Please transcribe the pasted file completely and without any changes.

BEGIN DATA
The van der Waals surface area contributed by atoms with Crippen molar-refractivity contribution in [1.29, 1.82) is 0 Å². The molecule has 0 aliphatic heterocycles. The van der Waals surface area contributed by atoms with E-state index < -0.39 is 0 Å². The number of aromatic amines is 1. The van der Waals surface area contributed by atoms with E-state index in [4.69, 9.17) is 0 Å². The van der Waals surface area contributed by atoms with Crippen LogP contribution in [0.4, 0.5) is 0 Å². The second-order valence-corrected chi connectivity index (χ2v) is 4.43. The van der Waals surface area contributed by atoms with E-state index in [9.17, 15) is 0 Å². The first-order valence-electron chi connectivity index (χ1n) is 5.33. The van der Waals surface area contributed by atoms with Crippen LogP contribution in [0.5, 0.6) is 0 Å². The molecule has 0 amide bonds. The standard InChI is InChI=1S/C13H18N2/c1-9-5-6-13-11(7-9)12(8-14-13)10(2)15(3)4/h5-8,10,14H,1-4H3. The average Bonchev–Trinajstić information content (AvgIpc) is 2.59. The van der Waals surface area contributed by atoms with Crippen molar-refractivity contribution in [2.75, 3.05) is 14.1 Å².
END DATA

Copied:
The van der Waals surface area contributed by atoms with Crippen molar-refractivity contribution in [1.29, 1.82) is 0 Å². The molecule has 0 aliphatic heterocycles. The van der Waals surface area contributed by atoms with E-state index < -0.39 is 0 Å². The number of aromatic amines is 1. The van der Waals surface area contributed by atoms with E-state index in [4.69, 9.17) is 0 Å². The van der Waals surface area contributed by atoms with Crippen LogP contribution in [0.4, 0.5) is 0 Å². The second-order valence-corrected chi connectivity index (χ2v) is 4.43. The van der Waals surface area contributed by atoms with E-state index in [9.17, 15) is 0 Å². The first-order valence-electron chi connectivity index (χ1n) is 5.33. The van der Waals surface area contributed by atoms with Crippen LogP contribution in [0.5, 0.6) is 0 Å². The molecule has 0 amide bonds. The standard InChI is InChI=1S/C13H18N2/c1-9-5-6-13-11(7-9)12(8-14-13)10(2)15(3)4/h5-8,10,14H,1-4H3. The average Bonchev–Trinajstić information content (AvgIpc) is 2.59. The van der Waals surface area contributed by atoms with Crippen molar-refractivity contribution in [2.75, 3.05) is 14.1 Å².